Bioethics: Definition, Principle, Issues, Applications

Bioethics: Definition, Principle, Issues, Applications

What do you understand by term Bioethics?

Definition of Bioethics:

Bioethics is the study of ethical problems that arise out of biological and medical developments. It is also moral discernment as far as medical policy and practice are concerned. The issues raised in the ethics of life sciences, biotechnology, medicine and medical ethics and politics, right, theology and philosophy are addressed to bioethics. It includes the study of primary care values and other branches of medicine (“the ordinary ethics”). Ethics also covers numerous other sciences outside the field of biology.

Bioethics: Definition, Principle, Issues, Applications

How did the term Bioethics come into existence?

In the article about the “bioethics imperative” concerning the use of animals and flora in scientific research, Fritz Jahr coined the term “bioethics” in 1926. The US biochemist Van Rensselaer Potter used the term in 1970 to describe the biosphere ‘s relation to a growing population. The work of Potter laid the foundations for global ethics, a discipline based on the relationship between nature, ecology, medicine and human values.

Sargent Shriver, the wife of Eunice Kennedy Shriver, claimed in 1970 in his home’s living room in Bethesda Maryland that he had invented the words “bio-ethics.” He said that after his return from a debate at the University of Georgetown earlier that evening, he thought of the word and discussed with others a potential sponsorship of an institute’s Kennedy family that focuses on applying moral theory to realistic medical dilemmas.

Why do we need Bioethics?

The area of bioethics has covered a wide range of human investigations: range from discussions over life-limiting limits (for example, abortion, euthanasia), surrogacy, allocation of scarce medical resources ( i.e. organ donation, rationing), to the right to refuse medical treatment for religious or cultural reasons. Bioethicists often disagree about the specific limits of their discipline, whether or not the field should focus on the ethical assessment of all biology and medical issues or just a subset of those issues.

Some bioethicists may limit their ethical appraisal to medical practice or engineering values and the timing of human healthcare. Others would extend the scope of ethical assessments to cover the moral aspects of any action which can help or harm fear-friendly organisms.

The bioethics scope can expand with biotechs such as cloning, gene therapy, life extension, human genetic engineering, Astro-ethics and spatial life. Basic biology can also be manipulated by altered DNA, XNA and proteins. Such developments may impact the future and will involve new concepts, such as biotic ethics, which respects and aims to support life in its fundamental biological processes and constructions.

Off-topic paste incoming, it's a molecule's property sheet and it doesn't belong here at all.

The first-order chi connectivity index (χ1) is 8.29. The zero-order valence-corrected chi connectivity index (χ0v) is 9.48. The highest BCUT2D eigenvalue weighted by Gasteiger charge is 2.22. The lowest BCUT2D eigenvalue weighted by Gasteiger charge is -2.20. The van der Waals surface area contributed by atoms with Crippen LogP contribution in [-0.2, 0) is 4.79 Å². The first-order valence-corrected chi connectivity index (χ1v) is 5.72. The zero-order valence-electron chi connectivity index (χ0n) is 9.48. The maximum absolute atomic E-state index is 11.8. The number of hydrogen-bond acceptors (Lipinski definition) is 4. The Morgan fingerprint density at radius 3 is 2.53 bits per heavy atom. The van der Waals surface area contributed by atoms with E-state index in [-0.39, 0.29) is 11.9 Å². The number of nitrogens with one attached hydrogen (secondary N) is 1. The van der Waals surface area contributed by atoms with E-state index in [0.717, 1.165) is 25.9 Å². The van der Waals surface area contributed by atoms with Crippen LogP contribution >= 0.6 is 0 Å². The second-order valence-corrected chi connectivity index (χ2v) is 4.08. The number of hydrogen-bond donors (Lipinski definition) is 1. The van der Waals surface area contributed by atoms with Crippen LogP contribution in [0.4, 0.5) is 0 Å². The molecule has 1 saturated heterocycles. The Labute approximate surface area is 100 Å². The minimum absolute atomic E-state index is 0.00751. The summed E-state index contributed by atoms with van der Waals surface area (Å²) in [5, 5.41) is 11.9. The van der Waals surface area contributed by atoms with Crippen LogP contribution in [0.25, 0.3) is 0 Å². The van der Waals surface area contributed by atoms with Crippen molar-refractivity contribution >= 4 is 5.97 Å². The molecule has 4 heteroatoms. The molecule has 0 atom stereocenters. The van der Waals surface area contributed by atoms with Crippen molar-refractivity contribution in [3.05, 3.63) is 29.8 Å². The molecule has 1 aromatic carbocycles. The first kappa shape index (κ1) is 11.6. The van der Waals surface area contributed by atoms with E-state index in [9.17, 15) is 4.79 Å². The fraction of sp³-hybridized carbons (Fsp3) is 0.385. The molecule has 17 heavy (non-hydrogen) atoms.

Bioethics: Definition, Principle, Issues, Applications

Principle

The topic of human experimentation is one of the first fields explored by modern bioethicists. Originally established in 1974, the National Commission for Human Subject Protection for Biomedical & Behavioral Research was to identify basic ethical principles underlying the conduct of biomedical and behavioural investigations involving human subjects.

But in a wide range of areas of thinking bioethicists have been influenced by the basic principles of the Belmont Report (1979), namely respect for rights, charitable activities and justice. Others added to the list of cardinal values non-malice, human dignity and the sacredness of life. Ultimately, the Belmont Report directed research into the security of vulnerable subjects and the promotion of openness between the researcher and the subject.

Research has flourished in the last 40 years and because of technological developments, the Belmont report is believed to have been outpaced by human subjects and to have to revise.

The emphasis on debate and presentation is another essential concept in bioethics. In universities around the US, there are numerous discussion-based groups in bioethics that support these objectives exactly. The Ohio State Bioethics Society and the Cornell Society of Bioethics are examples of this. These organizations also have professional versions.

The autonomy is the top priority for many bioethicists, in particular medical scientists. They believe that every patient should determine which course of action they consider best. This ensures that patients will still be able to choose their own care.